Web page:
If there was never a physical world to which living creatures
adapted after millions of years and which after further eons prompted the
evolution of consciousness, do we conclude that comp and numbers alone created
such a universe and then created people to experience it...all through the
chance combinations of numbers? Are we saying that monkeys on typewriters
authored everything we see about us? If so, how did such purposefulness and
intentionality get into pure comp?
----- Original Message -----
From: "Kelly Harmon" <harmon...@gmail.com>
Sent: Thursday, May 28, 2009 3:02 AM
Subject: Re: Consciousness is information?
> On Wed, May 27, 2009 at 10:21 AM, Bruno Marchal <marc...@ulb.ac.be> wrote:
>> Since you told me that you accept comp, after all, and do no more
>> oppose it to your view, I think we agree, at least on many things.
>> Indeed you agree with the hypothesis, and your philosophy appears to
>> be a consequence of the hypothesis.
>> It remains possible that we have a disagreement concerning the
>> probability, and this has some importance, because it is the use of
>> probability (or credibility) which makes the consequences of comp
>> testable. More in the comment below.
> So my only problem with the usual view of probability is that it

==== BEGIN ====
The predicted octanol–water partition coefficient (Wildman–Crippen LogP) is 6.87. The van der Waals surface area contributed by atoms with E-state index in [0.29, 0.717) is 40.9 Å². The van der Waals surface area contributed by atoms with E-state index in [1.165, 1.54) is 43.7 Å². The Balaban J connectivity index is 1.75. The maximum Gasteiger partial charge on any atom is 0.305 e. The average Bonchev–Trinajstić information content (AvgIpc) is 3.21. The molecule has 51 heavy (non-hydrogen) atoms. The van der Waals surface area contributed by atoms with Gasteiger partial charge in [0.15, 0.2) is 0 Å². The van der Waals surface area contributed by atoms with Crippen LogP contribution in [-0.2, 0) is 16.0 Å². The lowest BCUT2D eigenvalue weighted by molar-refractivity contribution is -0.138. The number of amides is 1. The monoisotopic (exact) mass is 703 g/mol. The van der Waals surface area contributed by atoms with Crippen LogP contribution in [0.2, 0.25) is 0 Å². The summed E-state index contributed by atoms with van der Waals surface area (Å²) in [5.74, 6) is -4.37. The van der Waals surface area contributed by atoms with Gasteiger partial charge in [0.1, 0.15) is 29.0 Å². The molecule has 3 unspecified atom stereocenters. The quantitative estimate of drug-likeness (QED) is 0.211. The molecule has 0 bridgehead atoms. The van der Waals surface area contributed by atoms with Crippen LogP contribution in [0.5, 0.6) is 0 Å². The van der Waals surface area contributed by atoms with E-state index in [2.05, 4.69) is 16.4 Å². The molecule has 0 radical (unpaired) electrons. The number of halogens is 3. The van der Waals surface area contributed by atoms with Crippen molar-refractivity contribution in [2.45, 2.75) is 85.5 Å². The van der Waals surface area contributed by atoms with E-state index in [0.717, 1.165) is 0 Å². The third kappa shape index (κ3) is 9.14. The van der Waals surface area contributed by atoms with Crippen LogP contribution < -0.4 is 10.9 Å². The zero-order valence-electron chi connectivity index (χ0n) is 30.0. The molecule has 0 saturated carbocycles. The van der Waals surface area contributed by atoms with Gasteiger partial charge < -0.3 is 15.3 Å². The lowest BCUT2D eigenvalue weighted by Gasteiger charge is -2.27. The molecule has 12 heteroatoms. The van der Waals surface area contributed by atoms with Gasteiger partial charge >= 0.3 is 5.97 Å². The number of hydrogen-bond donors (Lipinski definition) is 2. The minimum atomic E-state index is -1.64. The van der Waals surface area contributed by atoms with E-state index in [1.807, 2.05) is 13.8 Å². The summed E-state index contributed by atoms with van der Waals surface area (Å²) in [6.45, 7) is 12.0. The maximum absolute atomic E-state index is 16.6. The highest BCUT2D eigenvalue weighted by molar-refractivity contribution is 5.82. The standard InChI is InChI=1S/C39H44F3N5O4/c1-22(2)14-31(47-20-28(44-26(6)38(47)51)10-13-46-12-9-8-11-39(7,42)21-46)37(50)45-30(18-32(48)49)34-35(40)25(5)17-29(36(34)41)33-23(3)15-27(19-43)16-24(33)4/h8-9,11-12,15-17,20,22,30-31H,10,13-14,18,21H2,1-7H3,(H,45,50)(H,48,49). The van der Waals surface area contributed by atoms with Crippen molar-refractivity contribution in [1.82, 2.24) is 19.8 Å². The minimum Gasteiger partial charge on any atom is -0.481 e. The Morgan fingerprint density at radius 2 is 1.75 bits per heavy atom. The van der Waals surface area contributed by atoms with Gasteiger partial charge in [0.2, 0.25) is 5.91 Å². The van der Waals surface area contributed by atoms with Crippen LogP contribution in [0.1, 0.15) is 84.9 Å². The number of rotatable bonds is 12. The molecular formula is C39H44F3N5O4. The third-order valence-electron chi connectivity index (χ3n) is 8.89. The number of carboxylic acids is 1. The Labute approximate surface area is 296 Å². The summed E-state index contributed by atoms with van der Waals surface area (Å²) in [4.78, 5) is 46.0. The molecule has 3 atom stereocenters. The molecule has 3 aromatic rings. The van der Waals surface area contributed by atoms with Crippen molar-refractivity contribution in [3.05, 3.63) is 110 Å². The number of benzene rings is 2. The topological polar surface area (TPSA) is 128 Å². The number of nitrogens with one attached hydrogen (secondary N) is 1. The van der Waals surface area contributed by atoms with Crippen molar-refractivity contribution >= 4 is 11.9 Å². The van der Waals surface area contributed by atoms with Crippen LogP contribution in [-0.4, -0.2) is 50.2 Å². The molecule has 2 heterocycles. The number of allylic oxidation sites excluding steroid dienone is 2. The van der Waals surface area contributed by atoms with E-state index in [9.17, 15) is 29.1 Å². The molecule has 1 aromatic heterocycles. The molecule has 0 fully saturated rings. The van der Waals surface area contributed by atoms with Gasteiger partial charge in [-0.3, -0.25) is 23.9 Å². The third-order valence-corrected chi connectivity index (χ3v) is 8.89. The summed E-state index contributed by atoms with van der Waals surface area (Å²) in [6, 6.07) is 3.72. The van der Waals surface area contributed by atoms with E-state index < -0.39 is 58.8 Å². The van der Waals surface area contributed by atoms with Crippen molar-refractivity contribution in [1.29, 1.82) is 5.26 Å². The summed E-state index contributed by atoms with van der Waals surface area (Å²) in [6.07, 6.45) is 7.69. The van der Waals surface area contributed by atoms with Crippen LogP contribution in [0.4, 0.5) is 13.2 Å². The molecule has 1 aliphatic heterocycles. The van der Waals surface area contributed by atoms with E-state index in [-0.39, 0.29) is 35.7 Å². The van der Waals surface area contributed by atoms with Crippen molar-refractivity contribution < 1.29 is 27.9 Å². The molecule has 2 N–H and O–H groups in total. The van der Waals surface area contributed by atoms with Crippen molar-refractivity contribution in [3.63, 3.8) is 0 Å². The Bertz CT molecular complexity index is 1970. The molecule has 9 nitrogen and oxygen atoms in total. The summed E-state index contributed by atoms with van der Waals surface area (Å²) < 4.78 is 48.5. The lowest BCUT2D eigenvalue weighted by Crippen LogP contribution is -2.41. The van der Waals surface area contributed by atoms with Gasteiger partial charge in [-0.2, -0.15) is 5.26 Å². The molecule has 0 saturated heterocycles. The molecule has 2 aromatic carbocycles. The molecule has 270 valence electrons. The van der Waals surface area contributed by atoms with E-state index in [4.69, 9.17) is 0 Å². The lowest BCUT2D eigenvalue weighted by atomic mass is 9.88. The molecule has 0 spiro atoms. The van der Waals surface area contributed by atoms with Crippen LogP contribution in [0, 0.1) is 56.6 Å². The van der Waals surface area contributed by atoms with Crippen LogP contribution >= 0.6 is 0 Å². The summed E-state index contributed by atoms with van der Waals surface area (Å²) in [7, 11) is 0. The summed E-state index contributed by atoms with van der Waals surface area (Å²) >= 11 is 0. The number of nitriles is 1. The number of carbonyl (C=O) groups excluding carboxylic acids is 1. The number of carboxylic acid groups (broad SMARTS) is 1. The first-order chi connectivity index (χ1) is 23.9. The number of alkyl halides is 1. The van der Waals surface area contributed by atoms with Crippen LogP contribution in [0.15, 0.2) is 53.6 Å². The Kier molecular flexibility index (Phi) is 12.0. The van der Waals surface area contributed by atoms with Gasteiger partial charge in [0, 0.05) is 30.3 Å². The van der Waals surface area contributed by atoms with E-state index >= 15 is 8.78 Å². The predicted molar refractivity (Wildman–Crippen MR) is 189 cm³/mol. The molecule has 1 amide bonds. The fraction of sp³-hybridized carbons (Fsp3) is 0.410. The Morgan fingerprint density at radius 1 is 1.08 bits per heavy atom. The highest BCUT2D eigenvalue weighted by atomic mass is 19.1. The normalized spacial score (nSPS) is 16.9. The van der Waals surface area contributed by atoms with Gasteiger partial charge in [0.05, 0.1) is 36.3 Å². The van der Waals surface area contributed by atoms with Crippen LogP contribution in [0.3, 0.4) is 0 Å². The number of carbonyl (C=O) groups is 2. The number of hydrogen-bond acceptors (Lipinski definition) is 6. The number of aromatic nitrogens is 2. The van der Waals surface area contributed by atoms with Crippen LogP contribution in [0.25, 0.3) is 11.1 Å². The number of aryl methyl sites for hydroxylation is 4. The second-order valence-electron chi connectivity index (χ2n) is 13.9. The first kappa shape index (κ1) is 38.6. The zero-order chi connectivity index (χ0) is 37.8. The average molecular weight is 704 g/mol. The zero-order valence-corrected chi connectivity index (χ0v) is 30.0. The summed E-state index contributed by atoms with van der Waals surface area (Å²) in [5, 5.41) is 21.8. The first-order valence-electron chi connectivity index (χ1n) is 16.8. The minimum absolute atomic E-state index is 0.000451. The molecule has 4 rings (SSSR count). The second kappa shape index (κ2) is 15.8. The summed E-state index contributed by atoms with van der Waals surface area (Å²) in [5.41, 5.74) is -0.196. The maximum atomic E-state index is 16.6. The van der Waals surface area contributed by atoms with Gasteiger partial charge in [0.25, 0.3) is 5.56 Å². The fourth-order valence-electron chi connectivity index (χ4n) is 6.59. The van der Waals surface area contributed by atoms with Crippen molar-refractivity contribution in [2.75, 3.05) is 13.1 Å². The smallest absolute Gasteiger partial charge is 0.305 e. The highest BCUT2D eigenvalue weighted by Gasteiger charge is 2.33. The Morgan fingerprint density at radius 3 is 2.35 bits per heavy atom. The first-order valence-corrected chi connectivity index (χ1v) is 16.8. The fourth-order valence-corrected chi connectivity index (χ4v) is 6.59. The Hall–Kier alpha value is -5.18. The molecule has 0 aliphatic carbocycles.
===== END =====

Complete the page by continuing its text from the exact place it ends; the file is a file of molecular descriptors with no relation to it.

> doesn't seem to me to emerge naturally from a platonic theory of
> conscious. Is your proposal something that would conceivably be
> arrived at by a rational observer in one of the (supposedly) rare
> worlds where white rabbits are common? Does it have features that
> would lead one to predict the absence of white rabbits, or does it
> just offer a way to explain their absence after the fact?
> As I mentioned before, assuming computationalism it seems to me that
> it is theoretically possible to create a computer simulation that
> would manifest any imaginable conscious entity observing any
> imaginable "world", including schizophrenic beings observing
> psychedelic realities. So, then further assuming Platonism, all of
> these strange experiences should exist in Platonia. Along with all
> possible normal experiences.
> I don't see any obvious, non-"ad hoc" mechanism to eliminate or
> minimize strange experiences relative to normal experiences, and I
> don't think adding one is justified just for that purpose, or even
> necessary since an unconstrained platonic theory does have the obvious
> virtue of saying that there will always be Kellys like myself who have
> never seen white rabbits.
> As for your earlier questions about how you should bet, I have two responses.
> First that there exists a Bruno who will make every possible bet.
> One particular Bruno will make his bet on a whim, while another Bruno
> will do so only after long consideration, and yet another will make a
> wild bet in a fit of madness. Each Bruno will "feel" like he made a
> choice, but actually all possible Brunos exist, so all possible bets
> are made, for all possible subjectively "felt" reasons.
> Second, and probably more helpfully, I'll quote this paper